BLUE EARTH - City Engineer Wes Brown told the Blue Earth City Council on Monday that Eighth and Sailor streets have more pavement on them than the Minnesota Department of Transportation originally believed.
Before the state began working on Highway 169, it agreed to repair the streets used to detour traffic around construction. Two of those streets are Eighth and Sailor. Traffic was re-routed for about a block on each and both have sustained quite a bit of surface damage.
The state thought the streets had an inch of pavement, but Brown reported that Jamie Holland, director of Public Works, had his crew cut blocks out of the two streets Monday and found that the pavement goes down about 4 inches.
"What we're going to repair the pavement with has changed because MnDOT wants to pave it in kind," Brown said.
Councilman Glenn Gaylord asked if the city can make the pavement thicker.
"We could add base to it at the city's expense," Brown said.
It would cost $4,450 for each street, or $9,000 for an extra inch of depth.
Brown's goal is to have the streets repaired so they last at least five years, when the next scheduled reconstruction takes place. He is confident the depth of base already there could last for five years because the original pavement has lasted for decades.
City Administrator Kathy Bailey said her office was unable to find a contract for the last time the streets were fixed, but she suspects it was in the 1970s.
Brown said MnDOT is contractually obligated to put the street back to the way it was before the detour, with the same depth of pavement.
"If they're willing to go with that average and we think we can get five years out of it, I'm OK with that," Gaylord said.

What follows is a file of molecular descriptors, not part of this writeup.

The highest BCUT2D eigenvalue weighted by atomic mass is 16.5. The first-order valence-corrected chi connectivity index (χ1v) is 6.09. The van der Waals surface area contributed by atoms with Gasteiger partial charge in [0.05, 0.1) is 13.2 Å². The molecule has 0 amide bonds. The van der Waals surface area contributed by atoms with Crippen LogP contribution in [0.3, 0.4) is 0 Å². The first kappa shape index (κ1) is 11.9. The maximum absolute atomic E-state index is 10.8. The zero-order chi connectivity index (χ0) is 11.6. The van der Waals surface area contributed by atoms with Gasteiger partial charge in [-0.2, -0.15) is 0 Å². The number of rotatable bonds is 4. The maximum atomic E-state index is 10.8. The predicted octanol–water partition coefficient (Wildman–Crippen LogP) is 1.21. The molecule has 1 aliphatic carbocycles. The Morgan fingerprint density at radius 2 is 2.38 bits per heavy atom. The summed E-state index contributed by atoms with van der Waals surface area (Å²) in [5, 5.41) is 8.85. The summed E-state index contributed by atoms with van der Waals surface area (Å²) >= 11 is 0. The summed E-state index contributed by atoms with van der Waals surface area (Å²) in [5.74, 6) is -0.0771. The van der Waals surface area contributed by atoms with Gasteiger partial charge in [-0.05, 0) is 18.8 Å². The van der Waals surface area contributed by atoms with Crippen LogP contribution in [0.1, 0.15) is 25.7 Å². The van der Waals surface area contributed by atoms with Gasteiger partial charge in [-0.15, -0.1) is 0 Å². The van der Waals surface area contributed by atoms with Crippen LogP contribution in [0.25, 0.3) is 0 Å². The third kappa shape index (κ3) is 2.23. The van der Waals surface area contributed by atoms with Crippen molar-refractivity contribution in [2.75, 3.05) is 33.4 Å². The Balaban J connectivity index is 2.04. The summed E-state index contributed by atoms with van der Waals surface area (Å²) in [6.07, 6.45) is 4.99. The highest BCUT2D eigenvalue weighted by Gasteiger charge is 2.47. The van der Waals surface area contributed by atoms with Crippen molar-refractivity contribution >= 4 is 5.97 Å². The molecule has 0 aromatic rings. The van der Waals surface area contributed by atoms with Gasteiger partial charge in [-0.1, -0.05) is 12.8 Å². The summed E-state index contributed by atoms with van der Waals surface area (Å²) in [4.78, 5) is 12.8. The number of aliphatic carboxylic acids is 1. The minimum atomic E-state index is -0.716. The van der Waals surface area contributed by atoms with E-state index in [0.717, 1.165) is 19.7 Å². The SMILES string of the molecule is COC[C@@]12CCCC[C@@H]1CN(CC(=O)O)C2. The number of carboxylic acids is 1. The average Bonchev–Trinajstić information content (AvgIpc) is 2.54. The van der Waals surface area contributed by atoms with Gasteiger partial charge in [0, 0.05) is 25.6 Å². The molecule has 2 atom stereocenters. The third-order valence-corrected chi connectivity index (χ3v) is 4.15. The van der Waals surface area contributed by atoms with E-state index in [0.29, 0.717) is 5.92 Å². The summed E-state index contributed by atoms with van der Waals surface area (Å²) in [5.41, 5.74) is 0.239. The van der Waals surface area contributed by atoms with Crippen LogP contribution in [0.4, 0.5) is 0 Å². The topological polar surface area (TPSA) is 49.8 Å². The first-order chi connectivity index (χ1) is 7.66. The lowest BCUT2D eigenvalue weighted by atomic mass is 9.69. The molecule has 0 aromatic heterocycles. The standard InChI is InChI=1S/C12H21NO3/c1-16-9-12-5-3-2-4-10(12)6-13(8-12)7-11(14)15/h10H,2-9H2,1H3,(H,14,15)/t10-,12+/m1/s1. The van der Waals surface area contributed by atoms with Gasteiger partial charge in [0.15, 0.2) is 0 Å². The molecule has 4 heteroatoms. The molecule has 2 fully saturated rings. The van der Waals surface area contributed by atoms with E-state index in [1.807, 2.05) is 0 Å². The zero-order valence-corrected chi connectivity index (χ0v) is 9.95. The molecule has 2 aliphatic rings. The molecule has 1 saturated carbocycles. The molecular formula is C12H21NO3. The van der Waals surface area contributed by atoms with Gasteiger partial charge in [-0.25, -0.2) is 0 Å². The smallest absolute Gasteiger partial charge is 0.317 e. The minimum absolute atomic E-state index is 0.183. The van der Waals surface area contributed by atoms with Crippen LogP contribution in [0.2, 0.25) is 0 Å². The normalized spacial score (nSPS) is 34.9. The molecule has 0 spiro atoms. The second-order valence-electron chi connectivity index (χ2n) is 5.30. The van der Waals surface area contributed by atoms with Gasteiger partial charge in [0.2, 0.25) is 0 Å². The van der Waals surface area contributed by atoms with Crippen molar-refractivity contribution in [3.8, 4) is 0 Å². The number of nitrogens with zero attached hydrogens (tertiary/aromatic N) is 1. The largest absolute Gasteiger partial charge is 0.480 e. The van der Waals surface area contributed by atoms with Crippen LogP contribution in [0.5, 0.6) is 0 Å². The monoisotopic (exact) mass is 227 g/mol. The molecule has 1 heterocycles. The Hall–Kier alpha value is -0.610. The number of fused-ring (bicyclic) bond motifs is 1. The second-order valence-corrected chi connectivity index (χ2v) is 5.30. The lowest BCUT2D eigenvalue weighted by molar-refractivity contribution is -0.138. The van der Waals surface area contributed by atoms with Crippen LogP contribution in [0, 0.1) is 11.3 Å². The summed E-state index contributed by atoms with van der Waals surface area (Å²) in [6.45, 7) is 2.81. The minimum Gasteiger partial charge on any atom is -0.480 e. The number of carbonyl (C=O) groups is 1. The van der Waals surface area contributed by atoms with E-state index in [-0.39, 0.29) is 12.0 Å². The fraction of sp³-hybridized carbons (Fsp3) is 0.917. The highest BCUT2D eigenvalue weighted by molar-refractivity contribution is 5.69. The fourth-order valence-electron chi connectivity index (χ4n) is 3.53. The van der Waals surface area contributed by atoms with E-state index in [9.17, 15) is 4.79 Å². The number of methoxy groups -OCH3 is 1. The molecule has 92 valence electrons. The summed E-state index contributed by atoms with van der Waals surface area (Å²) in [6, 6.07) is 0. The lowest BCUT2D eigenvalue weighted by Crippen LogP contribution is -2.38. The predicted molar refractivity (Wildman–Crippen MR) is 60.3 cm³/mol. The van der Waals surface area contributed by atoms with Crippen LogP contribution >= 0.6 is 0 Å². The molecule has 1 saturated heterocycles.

Brown expects the state to finish Highway 169 before it paves Eighth and Sailor.
"As long as the weather holds up the next couple weeks, they should make it," he said.
Moving on to another topic, the council heard from Fire Chief Roger Davis, who explained repairs that need to be made to the platform of the aerial ladder truck purchased two years ago.
The truck went to Emergency Apparatus Maintenance Inc. with a leak in the hydraulic system. While undergoing those repairs, it was noted that the welds holding the platform at the end of the extendable ladder are cracked.
Hanson's Auto gave the fire department a quote of $23,000 to repair the platform.
"Is there a chance somebody would've gotten hurt [while using the defective equipment]?" Gaylord asked.
Davis admitted it was a possibility.
"Then I think this is pretty cheap," said Gaylord, comparing the cost to someone being injured.
All totaled, the fire department has spent about $60,000 on repairs and will overrun its budget by about $65,000 this year. The entire budget for the fire department is $230,000, which means it will be over-budget around 31 percent.
Bailey explained this is all a glitch in a normally well-run system.
"We're pretty frugal," she said, noting that since 2008, Blue Earth has maintained a budget in the black. She expects other departments to come in under budget.
"People need to keep in mind it is expensive to run a fire department and it's all about community safety," she said.